RESIDENTS have launched a £5.5m claim after an appeal against eviction from their retirement homes failed.
Dozens of elderly people, many of whom ploughed savings into buying a home on Lakeminster Park, near Beverley, now face the prospect of finding a new home within 18 months.
Just under 60 households have instructed Hull-based Gosschalks solicitors to issue High Court proceedings against the site’s operators and several firms of solicitors, who formerly acted for the occupiers and owners, alleging misrepresentation and professional negligence.
They have stood apart from neighbours who backed civil servant and resident Alan Coates’ unsuccessful appeal, and that of Lakeminster Park Ltd.
It came after it was revealed that planning inspector Diane Lewis had upheld East Riding Council’s refusal of planning permission for permanent residential occupancy.
Ms Lewis claimed alternative accommodation would be available, while accepting that “loss of ownership, with the independence, control, privacy and security that it brings, would be difficult for residents to come to terms with.”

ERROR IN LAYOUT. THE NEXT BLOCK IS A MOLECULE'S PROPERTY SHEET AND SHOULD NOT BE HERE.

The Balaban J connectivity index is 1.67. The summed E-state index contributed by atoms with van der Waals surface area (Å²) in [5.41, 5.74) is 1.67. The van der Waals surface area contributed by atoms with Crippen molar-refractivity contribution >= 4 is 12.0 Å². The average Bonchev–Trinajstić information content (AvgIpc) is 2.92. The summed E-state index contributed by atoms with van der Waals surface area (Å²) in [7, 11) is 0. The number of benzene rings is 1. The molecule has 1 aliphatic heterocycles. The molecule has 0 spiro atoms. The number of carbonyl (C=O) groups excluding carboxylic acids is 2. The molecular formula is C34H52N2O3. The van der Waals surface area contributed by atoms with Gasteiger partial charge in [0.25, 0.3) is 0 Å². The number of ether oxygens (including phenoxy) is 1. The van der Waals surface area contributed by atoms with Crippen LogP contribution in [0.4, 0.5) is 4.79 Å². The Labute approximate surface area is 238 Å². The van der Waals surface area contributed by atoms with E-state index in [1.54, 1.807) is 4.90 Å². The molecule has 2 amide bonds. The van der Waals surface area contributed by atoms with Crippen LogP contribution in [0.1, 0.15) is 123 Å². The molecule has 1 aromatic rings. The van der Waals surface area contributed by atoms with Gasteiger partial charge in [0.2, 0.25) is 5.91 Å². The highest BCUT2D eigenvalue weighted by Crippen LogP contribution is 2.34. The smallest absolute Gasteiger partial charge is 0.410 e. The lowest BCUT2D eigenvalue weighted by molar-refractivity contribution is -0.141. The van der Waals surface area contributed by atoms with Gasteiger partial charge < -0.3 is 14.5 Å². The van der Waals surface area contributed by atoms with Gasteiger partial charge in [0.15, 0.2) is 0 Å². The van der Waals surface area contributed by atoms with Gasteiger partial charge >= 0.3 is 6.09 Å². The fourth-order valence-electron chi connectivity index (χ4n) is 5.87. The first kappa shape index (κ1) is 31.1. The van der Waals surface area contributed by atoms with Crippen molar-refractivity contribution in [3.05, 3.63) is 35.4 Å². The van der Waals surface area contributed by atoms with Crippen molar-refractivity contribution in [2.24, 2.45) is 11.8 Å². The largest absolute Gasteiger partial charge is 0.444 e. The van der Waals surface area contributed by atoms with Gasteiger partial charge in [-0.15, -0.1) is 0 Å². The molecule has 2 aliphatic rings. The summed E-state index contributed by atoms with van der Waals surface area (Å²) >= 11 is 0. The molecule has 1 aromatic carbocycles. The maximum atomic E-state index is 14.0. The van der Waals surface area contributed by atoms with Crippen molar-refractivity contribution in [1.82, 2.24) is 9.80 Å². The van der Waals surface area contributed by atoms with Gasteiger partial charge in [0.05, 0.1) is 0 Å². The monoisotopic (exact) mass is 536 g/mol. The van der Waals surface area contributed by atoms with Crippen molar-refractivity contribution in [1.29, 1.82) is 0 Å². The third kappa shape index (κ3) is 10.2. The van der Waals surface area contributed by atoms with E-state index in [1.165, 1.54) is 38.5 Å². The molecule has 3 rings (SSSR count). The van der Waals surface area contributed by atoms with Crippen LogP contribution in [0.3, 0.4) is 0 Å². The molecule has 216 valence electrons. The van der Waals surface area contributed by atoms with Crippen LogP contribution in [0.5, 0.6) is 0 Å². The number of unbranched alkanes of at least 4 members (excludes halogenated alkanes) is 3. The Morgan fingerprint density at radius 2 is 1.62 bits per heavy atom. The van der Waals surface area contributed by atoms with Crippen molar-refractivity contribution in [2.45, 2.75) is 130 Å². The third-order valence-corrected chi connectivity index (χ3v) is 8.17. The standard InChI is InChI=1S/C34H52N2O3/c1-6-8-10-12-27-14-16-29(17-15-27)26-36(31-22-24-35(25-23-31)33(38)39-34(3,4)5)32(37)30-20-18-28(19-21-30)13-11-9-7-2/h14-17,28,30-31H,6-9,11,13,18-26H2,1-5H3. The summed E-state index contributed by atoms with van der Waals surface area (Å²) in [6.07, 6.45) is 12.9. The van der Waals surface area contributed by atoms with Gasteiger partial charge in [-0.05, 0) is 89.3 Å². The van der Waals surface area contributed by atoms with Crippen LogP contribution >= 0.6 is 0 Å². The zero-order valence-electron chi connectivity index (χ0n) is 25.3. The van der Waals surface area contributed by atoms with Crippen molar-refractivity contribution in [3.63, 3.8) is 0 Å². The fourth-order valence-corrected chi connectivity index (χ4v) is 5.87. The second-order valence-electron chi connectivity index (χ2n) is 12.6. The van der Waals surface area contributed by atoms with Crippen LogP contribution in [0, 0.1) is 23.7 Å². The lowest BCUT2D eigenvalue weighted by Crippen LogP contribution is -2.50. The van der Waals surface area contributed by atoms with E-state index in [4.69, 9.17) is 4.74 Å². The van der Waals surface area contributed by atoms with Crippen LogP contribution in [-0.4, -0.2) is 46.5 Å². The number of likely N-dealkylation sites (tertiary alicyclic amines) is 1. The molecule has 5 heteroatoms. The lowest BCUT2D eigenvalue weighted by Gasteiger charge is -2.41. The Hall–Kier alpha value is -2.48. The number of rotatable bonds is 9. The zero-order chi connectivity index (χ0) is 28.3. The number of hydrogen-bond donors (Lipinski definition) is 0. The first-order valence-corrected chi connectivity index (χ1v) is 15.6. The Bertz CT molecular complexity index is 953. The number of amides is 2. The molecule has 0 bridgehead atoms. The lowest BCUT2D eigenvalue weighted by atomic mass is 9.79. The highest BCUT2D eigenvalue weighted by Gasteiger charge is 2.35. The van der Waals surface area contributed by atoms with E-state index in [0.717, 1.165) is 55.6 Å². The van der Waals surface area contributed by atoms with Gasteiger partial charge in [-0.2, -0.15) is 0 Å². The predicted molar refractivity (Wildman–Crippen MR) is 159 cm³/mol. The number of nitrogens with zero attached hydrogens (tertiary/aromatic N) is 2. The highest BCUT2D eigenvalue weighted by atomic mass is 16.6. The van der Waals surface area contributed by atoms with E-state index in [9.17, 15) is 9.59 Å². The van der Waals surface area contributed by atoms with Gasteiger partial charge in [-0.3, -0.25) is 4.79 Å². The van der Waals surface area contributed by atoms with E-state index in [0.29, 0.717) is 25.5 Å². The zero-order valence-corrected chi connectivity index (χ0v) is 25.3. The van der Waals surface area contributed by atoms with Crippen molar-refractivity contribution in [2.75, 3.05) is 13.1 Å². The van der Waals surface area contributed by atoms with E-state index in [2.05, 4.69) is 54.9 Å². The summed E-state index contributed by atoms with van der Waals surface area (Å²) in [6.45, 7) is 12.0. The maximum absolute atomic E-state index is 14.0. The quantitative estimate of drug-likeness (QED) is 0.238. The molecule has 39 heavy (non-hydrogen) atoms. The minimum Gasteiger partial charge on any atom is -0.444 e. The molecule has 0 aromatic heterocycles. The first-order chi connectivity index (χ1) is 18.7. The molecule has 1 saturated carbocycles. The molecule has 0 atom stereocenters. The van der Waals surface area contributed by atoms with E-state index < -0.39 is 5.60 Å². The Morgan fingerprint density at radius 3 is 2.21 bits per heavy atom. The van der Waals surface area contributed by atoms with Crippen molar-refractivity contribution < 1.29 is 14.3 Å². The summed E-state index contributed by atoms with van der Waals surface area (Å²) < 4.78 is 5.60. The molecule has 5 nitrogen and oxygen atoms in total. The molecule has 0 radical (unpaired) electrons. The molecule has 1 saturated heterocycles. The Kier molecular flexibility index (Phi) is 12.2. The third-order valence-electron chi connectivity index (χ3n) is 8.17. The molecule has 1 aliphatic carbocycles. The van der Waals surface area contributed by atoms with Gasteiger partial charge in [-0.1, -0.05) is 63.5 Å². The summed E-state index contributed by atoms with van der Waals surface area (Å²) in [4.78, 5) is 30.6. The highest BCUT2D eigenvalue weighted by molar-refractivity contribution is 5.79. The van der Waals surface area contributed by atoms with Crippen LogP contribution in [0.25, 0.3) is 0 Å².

Although a number of residents’ “health and wellbeing is of concern” she said that had to be weighed with other factors, including the failure to seek legal advice.
She concluded that eviction was not a violation of their human rights.
However David Aldcroft, who bought a home in 2009, pointed the finger of blame at the council. Both he and his wife have had serious health problems.
The 77-year-old said: “They really have pushed people about. We are not human beings to them, we are just an inconvenience, because they want us to be off.” William Flannigan, the man who sold residents the homes, was charged with ten counts of fraud relating to misselling homes earlier this year.